eISBN: 978-0-8213-8652-1
DOI: 10.1596/978-0-8213-8455-8
Library of Congress Cataloging-in-Publication Data
Africa’s power infrastructure : investment, integration, efficiency / Anton Eberhard ... [et al.].
p. cm.
Includes bibliographical references.
ISBN 978-0-8213-8455-8 — ISBN 978-0-8213-8652-1 (electronic)
1. Rural electrification—Government policy—Africa, Sub-Saharan. 2. Energy policy—Social
aspects—Africa, Sub-Saharan. 3. Capital investments—Africa, Sub-Saharan. I. Eberhard, Anton A.
HD9688.S832.A37 2011
333.793'20967—dc22
2011002973
Cover photograph: Arne Hoel/The World Bank
Cover design: Naylor DesignContents
About the AICD xvii
Series Foreword xix
Acknowledgments xxi
Abbreviations xxvii
Chapter 1 Africa Unplugged 1
The Region’s Underdeveloped Energy Resources 1
The Lag in Installed Generation Capacity 2
Stagnant and Inequitable Access to
Electricity Services 5
Unreliable Electricity Supply 7
The Prevalence of Backup Generators 7
Increasing Use of Leased Emergency Power 10
A Power Crisis Exacerbated by Drought,
Conflict, and High Oil Prices 12
High Power Prices That Generally Do Not
Cover Costs 12
Deficient Power Infrastructure Constrains
Social and Economic Development 16
Notes 19
References 19
vvi Contents
Chapter 2 The Promise of Regional Power Trade 23
Uneven Distribution and Poor Economies of Scale 24
Despite Power Pools, Low Regional Power Trade 26
The Potential Benefits of Expanded Regional
Power Trading 28
What Regional Patterns of Trade Would Emerge? 31
Water Resources Management and Hydropower
Development 33
Who Gains Most from Power Trade? 33
How Will Less Hydropower Development
Influence Trade Flows? 38
What Are the Environmental Impacts of
Trading Power? 39
Technology Choices and the Clean Development
Mechanism 39
How Might Climate Change Affect Power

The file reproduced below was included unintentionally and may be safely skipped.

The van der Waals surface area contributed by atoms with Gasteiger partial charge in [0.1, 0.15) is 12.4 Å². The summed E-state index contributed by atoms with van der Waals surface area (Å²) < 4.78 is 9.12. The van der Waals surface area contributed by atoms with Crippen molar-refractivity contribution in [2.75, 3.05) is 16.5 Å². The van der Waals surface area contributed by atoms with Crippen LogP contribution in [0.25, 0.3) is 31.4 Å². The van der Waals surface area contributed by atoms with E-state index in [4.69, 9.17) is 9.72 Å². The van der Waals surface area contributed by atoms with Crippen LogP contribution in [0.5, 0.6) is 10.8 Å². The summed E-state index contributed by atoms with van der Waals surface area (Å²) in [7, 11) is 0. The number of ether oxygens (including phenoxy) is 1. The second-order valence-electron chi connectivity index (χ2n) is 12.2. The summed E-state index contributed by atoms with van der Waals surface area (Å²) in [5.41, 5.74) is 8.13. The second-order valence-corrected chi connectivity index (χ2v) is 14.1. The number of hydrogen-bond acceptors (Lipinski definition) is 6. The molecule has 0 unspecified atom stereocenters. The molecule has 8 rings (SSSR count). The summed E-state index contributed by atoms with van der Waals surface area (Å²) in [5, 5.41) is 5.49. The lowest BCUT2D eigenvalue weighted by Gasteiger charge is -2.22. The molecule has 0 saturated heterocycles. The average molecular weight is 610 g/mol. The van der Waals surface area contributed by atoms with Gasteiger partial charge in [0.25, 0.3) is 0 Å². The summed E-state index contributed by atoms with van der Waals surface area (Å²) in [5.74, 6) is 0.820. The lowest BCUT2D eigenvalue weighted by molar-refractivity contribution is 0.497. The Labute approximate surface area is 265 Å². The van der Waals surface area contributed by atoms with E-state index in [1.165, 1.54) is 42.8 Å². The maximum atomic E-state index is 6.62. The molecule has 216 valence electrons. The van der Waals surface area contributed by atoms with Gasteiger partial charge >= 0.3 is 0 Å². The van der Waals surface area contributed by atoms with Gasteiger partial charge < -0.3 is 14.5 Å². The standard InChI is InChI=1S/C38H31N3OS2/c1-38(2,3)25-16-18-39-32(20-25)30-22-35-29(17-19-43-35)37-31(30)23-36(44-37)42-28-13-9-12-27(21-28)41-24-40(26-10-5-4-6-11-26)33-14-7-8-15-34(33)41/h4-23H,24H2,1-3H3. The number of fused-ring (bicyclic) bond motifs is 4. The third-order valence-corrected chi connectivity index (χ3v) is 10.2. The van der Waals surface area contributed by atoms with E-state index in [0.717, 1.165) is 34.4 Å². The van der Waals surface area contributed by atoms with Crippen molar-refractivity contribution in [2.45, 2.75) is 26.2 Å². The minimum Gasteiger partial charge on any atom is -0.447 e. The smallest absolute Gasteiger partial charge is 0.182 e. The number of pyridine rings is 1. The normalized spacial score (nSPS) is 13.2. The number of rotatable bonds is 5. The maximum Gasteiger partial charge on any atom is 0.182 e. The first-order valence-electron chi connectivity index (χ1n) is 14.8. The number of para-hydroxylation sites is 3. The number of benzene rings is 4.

Investment Patterns? 40
Meeting the Challenges of Regional Integration
of Infrastructure 40
Conclusion 50
Note 50
Bibliography 50
Chapter 3 Investment Requirements 53
Modeling Investment Needs 54
Estimating Supply Needs 55
Overall Cost Requirements 58
The SAPP 64
The EAPP/Nile Basin 67
WAPP 70
CAPP 74
Notes 77
Reference 78
Chapter 4 Strengthening Sector Reform and Planning 79
Power Sector Reform in Sub-Saharan Africa 80
Private Management Contracts: Winning the
Battle, Losing the War 85
Sector Reform, Sector Performance 87
The Search for Effective Hybrid Markets 88Contents vii
The Possible Need to Redesign Regulatory
Institutions 94
Notes 100
Bibliography 101
Chapter 5 Widening Connectivity and Reducing Inequality 103
Low Electricity Connection Rates 104
Mixed Progress, despite Many Agencies
and Funds 105
Inequitable Access to Electricity 110
Affordability of Electricity—Subsidizing the
Well-Off 112
Policy Challenges for Accelerating Service
Expansion 119
References 129
Chapter 6 Recommitting to the Reform of State-Owned
Enterprises 133
Hidden Costs in Underperforming State-Owned
Enterprises 134
Driving Down Operational Inefficiencies
and Hidden Costs 135
Effect of Better Governance on Performance
of State-Owned Utilities 136
Making State-Owned Enterprises More Effective 137
Conclusion 147
References 148
Chapter 7 Closing Africa’s Power Funding Gap 149
Existing Spending in the Power Sector 151
How Much More Can Be Done within the
Existing Resource Envelope? 157
Increasing Cost Recovery 158
On Budget Spending: Raising Capital Budget
Execution 160
Improving Utility Performance 161
Savings from Efficiency-Oriented Reforms 162
Annual Funding Gap 164
How Much Additional Finance Can Be Raised? 166
Costs of Capital from Different Sources 178viii Contents
The Most Promising Ways to Increase Funds 180
What Else Can Be Done? 180
Taking More Time 180
Lowering Costs through Regional Integration 181
The Way Forward 182
Note 183
References 183
Appendix 1 Africa Unplugged 187
Appendix 2 The Promise of Regional Power Trade 199
Appendix 3 Investment Requirements 213
Appendix 4 Strengthening Sector Reform and Planning 239
Appendix 5 Widening Connectivity and Reducing Inequality 267
Appendix 6 Recommitting to the Reform of State-Owned
Enterprises 291
Appendix 7 Closing Africa’s Power Funding Gap 299
Index 305
Boxes
2.1 The Difficulties in Forging Political Consensus:
The Case of Westcor 42
2.2 The West African Power Pool (WAPP)
and New Investment 45
2.3 Difficulties in Setting Priorities in SAPP 46
3.1Definitions 61
4.1 Kenya’s Success with Private Sector Participation
in Power 83
4.2 Côte d’Ivoire’s Independent Power Projects Survive
Civil War 84
4.3 Power Sector Planning Dilemmas in South Africa 90
5.1 Ghana’s Electrification Program 106
5.2 Residential Electricity Tariff Structures in
Sub-Saharan Africa 116